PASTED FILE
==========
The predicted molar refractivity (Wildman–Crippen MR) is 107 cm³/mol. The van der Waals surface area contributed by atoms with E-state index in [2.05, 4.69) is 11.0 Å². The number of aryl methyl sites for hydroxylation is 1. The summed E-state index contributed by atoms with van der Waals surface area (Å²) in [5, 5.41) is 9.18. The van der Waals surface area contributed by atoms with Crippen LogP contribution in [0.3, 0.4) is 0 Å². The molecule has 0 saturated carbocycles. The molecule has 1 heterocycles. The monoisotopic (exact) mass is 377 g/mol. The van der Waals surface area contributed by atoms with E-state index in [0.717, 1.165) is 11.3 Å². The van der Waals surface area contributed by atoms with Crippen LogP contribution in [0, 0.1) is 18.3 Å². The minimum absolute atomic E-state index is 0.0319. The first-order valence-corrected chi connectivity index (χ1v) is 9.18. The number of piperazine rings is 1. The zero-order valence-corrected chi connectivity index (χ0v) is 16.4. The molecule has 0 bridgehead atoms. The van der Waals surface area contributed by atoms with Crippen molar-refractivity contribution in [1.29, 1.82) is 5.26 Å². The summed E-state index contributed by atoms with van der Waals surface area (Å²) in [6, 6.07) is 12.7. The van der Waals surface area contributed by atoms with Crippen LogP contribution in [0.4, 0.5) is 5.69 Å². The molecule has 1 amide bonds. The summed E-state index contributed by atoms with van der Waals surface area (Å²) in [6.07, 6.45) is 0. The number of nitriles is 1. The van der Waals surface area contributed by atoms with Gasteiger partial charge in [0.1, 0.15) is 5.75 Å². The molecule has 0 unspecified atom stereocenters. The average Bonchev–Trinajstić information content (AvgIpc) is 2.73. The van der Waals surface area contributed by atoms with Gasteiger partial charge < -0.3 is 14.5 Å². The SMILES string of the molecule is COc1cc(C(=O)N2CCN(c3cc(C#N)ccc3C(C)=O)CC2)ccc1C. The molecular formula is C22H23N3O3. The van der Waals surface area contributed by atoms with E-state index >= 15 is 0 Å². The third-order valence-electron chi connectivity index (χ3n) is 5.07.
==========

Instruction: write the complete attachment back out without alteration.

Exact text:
The predicted molar refractivity (Wildman–Crippen MR) is 107 cm³/mol. The van der Waals surface area contributed by atoms with E-state index in [2.05, 4.69) is 11.0 Å². The number of aryl methyl sites for hydroxylation is 1. The summed E-state index contributed by atoms with van der Waals surface area (Å²) in [5, 5.41) is 9.18. The van der Waals surface area contributed by atoms with Crippen LogP contribution in [0.3, 0.4) is 0 Å². The molecule has 0 saturated carbocycles. The molecule has 1 heterocycles. The monoisotopic (exact) mass is 377 g/mol. The van der Waals surface area contributed by atoms with E-state index in [0.717, 1.165) is 11.3 Å². The van der Waals surface area contributed by atoms with Crippen LogP contribution in [0, 0.1) is 18.3 Å². The minimum absolute atomic E-state index is 0.0319. The first-order valence-corrected chi connectivity index (χ1v) is 9.18. The number of piperazine rings is 1. The zero-order valence-corrected chi connectivity index (χ0v) is 16.4. The molecule has 0 bridgehead atoms. The van der Waals surface area contributed by atoms with Crippen molar-refractivity contribution in [1.29, 1.82) is 5.26 Å². The summed E-state index contributed by atoms with van der Waals surface area (Å²) in [6, 6.07) is 12.7. The van der Waals surface area contributed by atoms with Crippen LogP contribution in [0.4, 0.5) is 5.69 Å². The molecule has 1 amide bonds. The summed E-state index contributed by atoms with van der Waals surface area (Å²) in [6.07, 6.45) is 0. The number of nitriles is 1. The van der Waals surface area contributed by atoms with Gasteiger partial charge in [0.1, 0.15) is 5.75 Å². The molecule has 0 unspecified atom stereocenters. The average Bonchev–Trinajstić information content (AvgIpc) is 2.73. The van der Waals surface area contributed by atoms with Gasteiger partial charge < -0.3 is 14.5 Å². The SMILES string of the molecule is COc1cc(C(=O)N2CCN(c3cc(C#N)ccc3C(C)=O)CC2)ccc1C. The molecular formula is C22H23N3O3. The van der Waals surface area contributed by atoms with E-state index >= 15 is 0 Å². The third-order valence-electron chi connectivity index (χ3n) is 5.07.